Correspondent: Okay.

Baker: Which is Apple’s music software. Just as my character does in the book. It’s $200. Tons of instruments. Fantastic deal. And it does everything that you need it to do. Although it isn’t Pro Tools, which is the industry standard and all that. Which is $600. And I couldn’t afford that.

Correspondent: Did you actually go down [like Paul Chowder in Traveling Sprinkler] and get a shotgun mic from B&H? (laughs)

Baker: Absolutely.

Correspondent: You did! Okay.

Baker: All that software.

Correspondent: You had that similar problem of “Oh, do I need to lay down a lot of money for this great mic?” Wow!

Baker: No. All my theories about the importance of stereo sound versus mono sound I just dumped into the book. I believe in stereo. I’m a strong believer in stereo. So I bought the mic not from B&H — oh, yes! I bought it, but not from — yeah, I bought it from B&H!

Correspondent: Wow.

Baker: And in fact, I thought of bringing it along. Because it’s kind of soothing when you’re traveling to do some music. And I thought I could practically fit the mic stand. The mic is about three feet long. And it’s pretty durable. So I thought I could put it in the suitcase. And then I thought, “Nah. Something might happen.”

Correspondent: Is it the Rode mic?

Baker: I can’t remember. It’s ATK or something.

[Mysterious beeping sound.]

Baker: I’m sorry. That’s me. I’ll turn this off.

Correspondent: (clutching his dying smartphone, which has less than 5% battery life) No, it’s actually me. Or is it you?

Baker: I think it’s me telling me. It’s telling me that tomorrow I’ll be in Washington DC. (laughs) How helpful!

Correspondent: I’m turning mine off too.

Baker: The DC Book Fest.

Correspondent: My power’s actually about to go out. So there you go. So okay…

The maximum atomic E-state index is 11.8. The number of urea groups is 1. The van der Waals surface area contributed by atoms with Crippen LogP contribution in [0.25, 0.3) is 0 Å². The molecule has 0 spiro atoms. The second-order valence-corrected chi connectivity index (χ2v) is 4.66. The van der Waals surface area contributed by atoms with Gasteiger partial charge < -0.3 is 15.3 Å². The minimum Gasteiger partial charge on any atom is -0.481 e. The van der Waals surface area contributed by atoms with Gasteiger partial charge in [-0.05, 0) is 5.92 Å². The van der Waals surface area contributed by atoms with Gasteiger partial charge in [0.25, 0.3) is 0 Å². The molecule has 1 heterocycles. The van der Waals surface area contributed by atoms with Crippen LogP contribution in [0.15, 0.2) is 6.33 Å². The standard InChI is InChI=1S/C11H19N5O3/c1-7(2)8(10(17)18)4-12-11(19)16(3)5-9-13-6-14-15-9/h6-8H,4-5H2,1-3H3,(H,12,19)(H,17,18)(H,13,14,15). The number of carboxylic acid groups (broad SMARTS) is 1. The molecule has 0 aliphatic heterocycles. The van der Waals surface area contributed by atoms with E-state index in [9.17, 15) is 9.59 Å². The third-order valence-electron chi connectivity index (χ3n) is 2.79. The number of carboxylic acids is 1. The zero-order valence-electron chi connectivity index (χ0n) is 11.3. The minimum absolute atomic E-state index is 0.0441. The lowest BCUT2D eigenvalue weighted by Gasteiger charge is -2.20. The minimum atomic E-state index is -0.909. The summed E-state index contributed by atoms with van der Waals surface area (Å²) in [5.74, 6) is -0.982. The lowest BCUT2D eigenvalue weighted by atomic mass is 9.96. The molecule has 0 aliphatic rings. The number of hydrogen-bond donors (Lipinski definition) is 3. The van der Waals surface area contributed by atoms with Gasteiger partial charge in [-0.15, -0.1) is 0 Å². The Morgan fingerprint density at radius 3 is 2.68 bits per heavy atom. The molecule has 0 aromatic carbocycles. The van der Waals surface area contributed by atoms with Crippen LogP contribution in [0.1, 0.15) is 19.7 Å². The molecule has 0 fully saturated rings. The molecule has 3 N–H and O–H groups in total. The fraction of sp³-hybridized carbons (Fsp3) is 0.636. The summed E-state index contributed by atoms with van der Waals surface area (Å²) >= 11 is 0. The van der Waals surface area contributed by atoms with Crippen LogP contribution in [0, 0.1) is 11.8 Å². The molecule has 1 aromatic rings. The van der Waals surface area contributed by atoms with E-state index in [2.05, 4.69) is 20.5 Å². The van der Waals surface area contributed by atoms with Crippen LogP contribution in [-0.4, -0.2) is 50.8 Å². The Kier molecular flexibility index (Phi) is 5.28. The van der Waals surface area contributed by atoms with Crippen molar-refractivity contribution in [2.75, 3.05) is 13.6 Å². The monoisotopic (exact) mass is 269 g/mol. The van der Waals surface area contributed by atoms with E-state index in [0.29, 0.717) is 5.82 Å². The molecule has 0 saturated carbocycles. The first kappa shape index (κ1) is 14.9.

Baker: Okay. So let me. Okay. So loops. There are different ways to think about the word “loop.” And most dance songs, and a lot of pop songs these days, are built on the looping principle. But what you don’t want to do is take somebody else’s loop and say, “Ooh! That sounds good. I’ll use it in my song.” Or at least I don’t want to do that. Because you want to build something that is your own. So I usually start with a little piano riff that goes on for four or eight bars. A little something. A chord. Just an interesting chord. Or I start with maybe a hi-hat sound that sounds just a little bit odd and interesting. Or maybe some percussion that has a bit of pitch to it that then makes me think of another sound. Then I layer, using a lot of trial and error and a certain amount of just dumb luck and whatever; incompetence — layers over that. Until I have, say, fifteen layers of sound. And that’s my loop. And the nice thing, when it goes right, is that the loop is in all of its fully official, big time, near-the-end-of-the-song glory. But you might want to take out five tracks from that when you start. And, of course, the kick drum might come in. And suddenly, sixteen bars along or something.

Correspondent: You’re a big proponent of the kick drum.

Baker: Everybody is. You can’t not be a proponent of the kick drum!

Correspondent: (laughs)

Baker: Except that it’s kind of an embarrassing term. You know, “kick drum.”

Correspondent: (laughs)

Baker: It sounds sort of like the da-da-da-dum-dah-dum.

Correspondent: You make it sound like John Philip Souza or something.

Baker: Yeah. It sounds like that. But what it is, it’s a massive kind of a chest-vibrating sound that happens every beat or however you want to vary it. And once you get into this world, the theology of kick drum sounds.

Correspondent: A theology?